Masculinity and the Justification of Social Inequality

Open Access
Weaver, Kevin Scott
Graduate Program:
Master of Science
Document Type:
Master Thesis
Date of Defense:
June 04, 2013
Committee Members:
  • Theresa K Vescio, Thesis Advisor
  • Masculinity
  • Gender
  • Social Identity
  • Discrimination
  • Prejudice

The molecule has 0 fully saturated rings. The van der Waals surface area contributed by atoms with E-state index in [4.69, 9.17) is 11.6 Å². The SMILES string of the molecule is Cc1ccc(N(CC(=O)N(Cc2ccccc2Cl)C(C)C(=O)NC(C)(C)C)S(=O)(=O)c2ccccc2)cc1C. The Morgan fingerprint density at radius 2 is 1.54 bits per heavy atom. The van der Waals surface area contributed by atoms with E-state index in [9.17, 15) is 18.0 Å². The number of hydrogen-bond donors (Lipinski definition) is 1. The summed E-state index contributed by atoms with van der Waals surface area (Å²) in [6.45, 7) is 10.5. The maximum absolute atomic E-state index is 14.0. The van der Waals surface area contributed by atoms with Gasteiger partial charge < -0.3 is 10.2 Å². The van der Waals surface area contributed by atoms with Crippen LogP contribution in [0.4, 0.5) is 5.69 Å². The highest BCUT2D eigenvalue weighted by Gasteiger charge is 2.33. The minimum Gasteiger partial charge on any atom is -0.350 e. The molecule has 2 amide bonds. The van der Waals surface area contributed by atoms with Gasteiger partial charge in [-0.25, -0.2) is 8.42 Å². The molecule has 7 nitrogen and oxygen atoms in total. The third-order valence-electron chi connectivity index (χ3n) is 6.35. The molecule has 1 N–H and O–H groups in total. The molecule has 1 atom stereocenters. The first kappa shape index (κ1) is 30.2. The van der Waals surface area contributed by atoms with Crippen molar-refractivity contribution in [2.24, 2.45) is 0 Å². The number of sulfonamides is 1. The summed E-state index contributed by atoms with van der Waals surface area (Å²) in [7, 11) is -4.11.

Existing theory and research suggest that masculinity is a precarious identity, which when threatened can lead to aggressive and hostile behaviors, especially toward nontraditional women and gay men. Relatedly, endorsement of traditional masculinity norms has been found to predict negative attitudes toward women and gay men and greater acceptance of group-based inequality. The current research expands on these previous findings by examining how threats to masculinity may lead to acts of discrimination (Study 1) and greater acceptance of social inequality (Study 2) regarding women and gay men. Across studies, male college students were asked to take a test about gender knowledge and feedback was altered to either threaten or assure their masculinity. Following the test, men either allocated money to different student organizations (Study 1) or indicated their acceptance of discrimination and group-based inequality in society (Study 2). In both studies endorsement of traditional masculinity norms and identification with gender were measured as potential moderators. The results of Study 1 showed an interaction such that when men who did not highly identify with their gender were threatened, they cut more money from a women’s or gay men’s organization than when they were assured. The results of Study 2 showed that masculinity threat only directly led to denial of discrimination against gay men, though this effect seemed to be related to the salience of masculinity rather than threatened masculinity. There were also interactions indicating that (a) men who were assured in their masculinity and highly endorsed traditional masculinity norms denied more discrimination against women and (b) men who were threatened and highly identified with their gender accepted more group-based inequality. The practical and social implications of these findings are discussed in relation to the social construction of masculinity.